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BREAST-CANCER THERAPIES PASS THE TEST OF TIME

Long follow-up studies of breast cancer patients confirm the lasting benefits of two strategies that have become commonplace - combining chemotherapy with mastectomy, and removing just the lump.

While now standard practice, both lumpectomy and chemotherapy were once controversial. Some doctors argued that it would take a decade or two to learn if the new approaches were truly helpful. Now enough time has passed for an assessment of the long-term effects."These data should be reassuring to the many patients with cancer who believe that a diagnosis of breast cancer is a death sentence," Dr. I. Craig Henderson of the University of California at San Francisco wrote in an editorial accompanying two follow-up studies in Thursday's issue of the New England Journal of Medicine.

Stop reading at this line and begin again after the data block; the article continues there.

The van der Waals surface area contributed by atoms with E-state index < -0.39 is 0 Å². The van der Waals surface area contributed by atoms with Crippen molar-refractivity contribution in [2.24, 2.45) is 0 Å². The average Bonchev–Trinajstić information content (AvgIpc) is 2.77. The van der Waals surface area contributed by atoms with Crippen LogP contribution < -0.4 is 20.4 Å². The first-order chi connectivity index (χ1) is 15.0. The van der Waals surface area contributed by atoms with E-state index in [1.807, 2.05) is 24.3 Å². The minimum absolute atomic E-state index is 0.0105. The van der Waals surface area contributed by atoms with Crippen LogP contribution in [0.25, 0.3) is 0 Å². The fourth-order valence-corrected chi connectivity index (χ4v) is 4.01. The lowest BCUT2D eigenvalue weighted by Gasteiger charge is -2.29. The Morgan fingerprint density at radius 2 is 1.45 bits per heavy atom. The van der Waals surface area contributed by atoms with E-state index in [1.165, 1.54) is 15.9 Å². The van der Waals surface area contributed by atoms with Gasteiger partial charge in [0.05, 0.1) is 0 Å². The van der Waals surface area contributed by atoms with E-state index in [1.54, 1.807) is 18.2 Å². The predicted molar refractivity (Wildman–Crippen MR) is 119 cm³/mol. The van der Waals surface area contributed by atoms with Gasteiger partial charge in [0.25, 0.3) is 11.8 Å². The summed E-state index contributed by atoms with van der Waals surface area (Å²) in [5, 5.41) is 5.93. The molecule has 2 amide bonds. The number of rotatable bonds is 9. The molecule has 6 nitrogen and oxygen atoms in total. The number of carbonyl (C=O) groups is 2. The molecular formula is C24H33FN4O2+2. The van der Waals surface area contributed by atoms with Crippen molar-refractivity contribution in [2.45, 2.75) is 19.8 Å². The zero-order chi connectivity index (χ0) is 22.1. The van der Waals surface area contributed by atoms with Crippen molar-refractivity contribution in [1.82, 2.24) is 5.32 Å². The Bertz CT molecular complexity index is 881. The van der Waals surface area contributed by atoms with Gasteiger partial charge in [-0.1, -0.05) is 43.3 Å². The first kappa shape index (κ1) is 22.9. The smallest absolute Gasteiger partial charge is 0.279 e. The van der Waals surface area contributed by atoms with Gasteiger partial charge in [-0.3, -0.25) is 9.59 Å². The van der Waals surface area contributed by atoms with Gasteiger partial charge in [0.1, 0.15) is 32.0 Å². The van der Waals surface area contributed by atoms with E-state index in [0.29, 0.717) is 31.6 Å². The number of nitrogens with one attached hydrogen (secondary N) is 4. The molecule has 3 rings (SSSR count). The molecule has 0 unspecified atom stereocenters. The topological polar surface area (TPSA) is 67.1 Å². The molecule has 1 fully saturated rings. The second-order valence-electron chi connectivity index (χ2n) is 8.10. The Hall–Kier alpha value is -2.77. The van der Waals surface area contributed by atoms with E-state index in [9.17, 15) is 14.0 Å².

Until about 25 years ago, breast cancer was treated solely with mastectomy, or complete removal of the cancerous breast. In the 1970s, however, doctors came to believe that adding chemotherapy could improve the survival rate of women whose cancer had spread to their lymph nodes.

During the 1980s, studies suggested that a mastectomy was not always necessary. In women with early breast cancer, it appeared that cutting out only the cancerous lump was just as effective.

Dr. Gianni Bonadonna and others from the National Tumor Institute in Milan, Italy, reported on 386 women who had mastectomies for breast cancer that had spread to their lymph nodes.

After 20 years of follow-up, 34 percent of those receiving chemotherapy were still alive, compared with 25 percent of the women who got surgery alone. The survival advantage was greatest in younger patients, who probably received higher doses of chemotherapy.

The other study, conducted by Dr. Joan A. Jacobson and others from the National Cancer Institute, looked at 237 women who received either lumpectomy or mastectomy for small early-stage tumors.

After 10 years, survival was virtually identical. About 75 percent were still alive in both treatment groups.

These researchers concluded that since both mastectomy and lumpectomy are excellent approaches, it is up to the patient to choose.